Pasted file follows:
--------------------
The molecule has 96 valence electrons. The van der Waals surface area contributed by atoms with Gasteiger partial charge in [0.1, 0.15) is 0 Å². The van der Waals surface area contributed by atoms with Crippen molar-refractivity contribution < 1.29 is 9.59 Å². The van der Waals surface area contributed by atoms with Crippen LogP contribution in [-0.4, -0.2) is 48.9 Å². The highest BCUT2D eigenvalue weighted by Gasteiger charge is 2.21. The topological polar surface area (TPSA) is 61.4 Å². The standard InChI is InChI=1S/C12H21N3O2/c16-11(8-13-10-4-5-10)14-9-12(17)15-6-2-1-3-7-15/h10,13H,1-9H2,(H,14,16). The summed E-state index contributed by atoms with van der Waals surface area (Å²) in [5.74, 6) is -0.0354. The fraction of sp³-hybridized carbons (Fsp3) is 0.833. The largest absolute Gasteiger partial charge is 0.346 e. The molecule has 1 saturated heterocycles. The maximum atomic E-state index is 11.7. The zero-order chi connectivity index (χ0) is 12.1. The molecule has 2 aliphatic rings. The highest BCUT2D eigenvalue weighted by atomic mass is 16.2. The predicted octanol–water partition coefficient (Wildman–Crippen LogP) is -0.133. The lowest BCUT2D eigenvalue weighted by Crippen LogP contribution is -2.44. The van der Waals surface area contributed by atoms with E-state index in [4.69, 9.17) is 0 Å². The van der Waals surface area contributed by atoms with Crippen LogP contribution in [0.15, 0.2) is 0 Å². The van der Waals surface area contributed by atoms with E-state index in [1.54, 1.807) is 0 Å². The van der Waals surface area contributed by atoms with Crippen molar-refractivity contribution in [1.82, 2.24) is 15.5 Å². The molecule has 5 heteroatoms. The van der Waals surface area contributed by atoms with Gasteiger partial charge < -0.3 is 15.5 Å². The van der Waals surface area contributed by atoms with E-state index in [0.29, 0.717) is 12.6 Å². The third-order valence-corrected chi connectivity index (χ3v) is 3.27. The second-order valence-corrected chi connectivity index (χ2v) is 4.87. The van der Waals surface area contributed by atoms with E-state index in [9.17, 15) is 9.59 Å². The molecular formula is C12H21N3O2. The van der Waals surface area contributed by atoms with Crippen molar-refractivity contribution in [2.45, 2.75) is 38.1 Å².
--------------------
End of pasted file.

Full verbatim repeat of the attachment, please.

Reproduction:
The molecule has 96 valence electrons. The van der Waals surface area contributed by atoms with Gasteiger partial charge in [0.1, 0.15) is 0 Å². The van der Waals surface area contributed by atoms with Crippen molar-refractivity contribution < 1.29 is 9.59 Å². The van der Waals surface area contributed by atoms with Crippen LogP contribution in [-0.4, -0.2) is 48.9 Å². The highest BCUT2D eigenvalue weighted by Gasteiger charge is 2.21. The topological polar surface area (TPSA) is 61.4 Å². The standard InChI is InChI=1S/C12H21N3O2/c16-11(8-13-10-4-5-10)14-9-12(17)15-6-2-1-3-7-15/h10,13H,1-9H2,(H,14,16). The summed E-state index contributed by atoms with van der Waals surface area (Å²) in [5.74, 6) is -0.0354. The fraction of sp³-hybridized carbons (Fsp3) is 0.833. The largest absolute Gasteiger partial charge is 0.346 e. The molecule has 1 saturated heterocycles. The maximum atomic E-state index is 11.7. The zero-order chi connectivity index (χ0) is 12.1. The molecule has 2 aliphatic rings. The highest BCUT2D eigenvalue weighted by atomic mass is 16.2. The predicted octanol–water partition coefficient (Wildman–Crippen LogP) is -0.133. The lowest BCUT2D eigenvalue weighted by Crippen LogP contribution is -2.44. The van der Waals surface area contributed by atoms with E-state index in [4.69, 9.17) is 0 Å². The van der Waals surface area contributed by atoms with Crippen LogP contribution in [0.15, 0.2) is 0 Å². The van der Waals surface area contributed by atoms with E-state index in [1.54, 1.807) is 0 Å². The van der Waals surface area contributed by atoms with Crippen molar-refractivity contribution in [1.82, 2.24) is 15.5 Å². The molecule has 5 heteroatoms. The van der Waals surface area contributed by atoms with Gasteiger partial charge < -0.3 is 15.5 Å². The van der Waals surface area contributed by atoms with E-state index in [0.29, 0.717) is 12.6 Å². The third-order valence-corrected chi connectivity index (χ3v) is 3.27. The second-order valence-corrected chi connectivity index (χ2v) is 4.87. The van der Waals surface area contributed by atoms with E-state index in [9.17, 15) is 9.59 Å². The molecular formula is C12H21N3O2. The van der Waals surface area contributed by atoms with Crippen molar-refractivity contribution in [2.45, 2.75) is 38.1 Å².